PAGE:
Aris Kalaizis

A Conflict Incited by me, as Part of my Nature

Soci­olo­gist Jan Siegt ques­tioned in 1997 the young academy-gradu­ate Aris Kala­izis, in his first inter­view about abstrac­tion, the polar­it­ies as well as the term of the "dynam­ic tra­di­tion"

Aris Kalaizis, Construction for Free Fall | Oil on canvas | 185 x 670 cm | 1996/97
Aris Kalaizis, Construction for Free Fall | Oil on canvas | 185 x 670 cm | 1996/97

Siegt: Lieber­mann once said that omis­sion was the essence of art.

Kala­izis: Indeed, as long as that didn’t mean to him the paint­er delet­ing what he had ori­gin­ally put onto the can­vas by par­tially paint­ing over this.

S: No no, he meant it as con­cen­trat­ing on the essentials. 

K: Yes, res­ist­ing the rep­res­ent­a­tion­al urge as long as pos­sible, wait­ing for that moment of celes­ti­al tran­quil­ity when things finally fall into place and those images genu­inely cor­res­pond-ing to the inner self appear. If I try com­plete­ing a paint­ing which I have not giv­en time to evolve, know­ing full well that anguish is my sole motive, then I also know that I am lost. If I pan­ic in such a situ­ation then innu­mer­able seem­ingly pos­sible solu­tions impose them­selves on me, the con­sequences of which, over the years, have eli­cited rub­bish for the most part, some agony and only the occa­sion­al refresh­ing sur­prise. I think it’s import­ant to defend one­self against one’s own urge to enact solu­tions born of pan­ic, and wait.

S: But aren’t you then in danger of express­ing your­self in too much of an over-cal­cu­lated manner?

K: One is con­stantly in danger of this. How­ever, I now know that if I were to fully exert myself in my paint­ings then I would have to stop paint­ing alto­geth­er. One gains strength by nev­er fully reveal­ing one­self, by means of a cer­tain reser­va­tion. Paint­ing requires a good deal of clev­erness. How­ever, the artist shouldn’t waste his guile on demon­stat­ing tech­nique, rather apply­ing it to avoid the latter. 

S: Because bey­ond all this a wholly dif­fer­ent game begins?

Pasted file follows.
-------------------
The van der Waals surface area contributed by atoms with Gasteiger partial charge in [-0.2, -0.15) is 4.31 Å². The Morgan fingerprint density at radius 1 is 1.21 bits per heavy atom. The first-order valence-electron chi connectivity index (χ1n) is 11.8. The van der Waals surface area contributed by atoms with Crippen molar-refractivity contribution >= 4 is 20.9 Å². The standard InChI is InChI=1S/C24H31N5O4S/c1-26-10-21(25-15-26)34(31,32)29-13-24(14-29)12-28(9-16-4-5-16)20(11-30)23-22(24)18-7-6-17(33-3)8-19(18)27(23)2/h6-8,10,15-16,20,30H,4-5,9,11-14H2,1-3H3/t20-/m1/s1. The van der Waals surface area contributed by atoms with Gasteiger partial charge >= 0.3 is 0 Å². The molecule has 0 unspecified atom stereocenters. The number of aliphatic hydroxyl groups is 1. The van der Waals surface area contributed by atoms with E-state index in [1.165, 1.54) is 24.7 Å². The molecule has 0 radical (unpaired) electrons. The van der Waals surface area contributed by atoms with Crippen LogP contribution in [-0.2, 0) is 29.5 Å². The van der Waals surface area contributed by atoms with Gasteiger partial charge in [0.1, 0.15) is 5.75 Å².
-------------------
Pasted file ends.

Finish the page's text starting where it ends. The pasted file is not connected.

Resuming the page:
K: … neces­sar­ily begins, sub­sequently tying onto what the artist has pos­ited in his work.

S: As this would oth­er­wise cause disruptions?

K: Dis­rup­tions will always occur more or less nat­ur­ally, which is good. I only need to be sure that they are har­mo­ni­ous ones, that these ups and downs with­in don’t con­sume me com­pletely. After all, this is the advant­age the paint­er has. Des­pite all the tur­moil inher­ent to his life, he attempts to fab­ric­ate the illu­sion of whole­ness, albeit for the dur­a­tion of his work.

S: Not long ago you men­tioned want­ing to imbue your work with a sense of mild­ness and soft­ness, qual­it­ies quite opposed to your present dis­pos­i­tion. Could you not ima­gine simply rep­res­ent­ing nature as beau­ti­ful, or are you depend­ent on some sort of destruct­ive coun­ter­im­age to ques­tion the valid­ity of the idyll you are in pur­suit of?

K: More pre­cisely a conflict.

…I only need to be sure that dis­rup­tions are har­mo­ni­ous ones

S: Incited by what means?

K: A con­flict incited by me, as part of my nature. After all, I feel incess­antly torn between extremes, and not as if I’m a par­tic­u­larly har­mo­ni­ous being. I can­not devel­op pas­sion­ate enthu­si­asm by reject­ing life’s con­di­tions, whatever they may be, nor by unre­servedly embra­cing them. 

S: This is par­tic­u­larly notice­able in some of your more recent work. Because of this con­stant to-and-fro, your pic­tures seem entirely open to inter­pret­a­tion, per­haps resem­bling some­thing like a sketch, a vague outline?

K: … a state of sus­pense, uncan­nily one of sim­ul­tan­eous close­ness and dis­tance, the for­mu­la­tion of which, to come back to your ques­tion, must by no means be vague or approximate.

S: But isn’t this vacil­la­tion between rejec­tion and approv­al a nev­er-end­ing process?

K: Well yes. How­ever, I want it to cul­min­ate in an affirm­a­tion of life, in recon­cili­ation, which incid­ent­ally, is far harder to attain than mere rejection.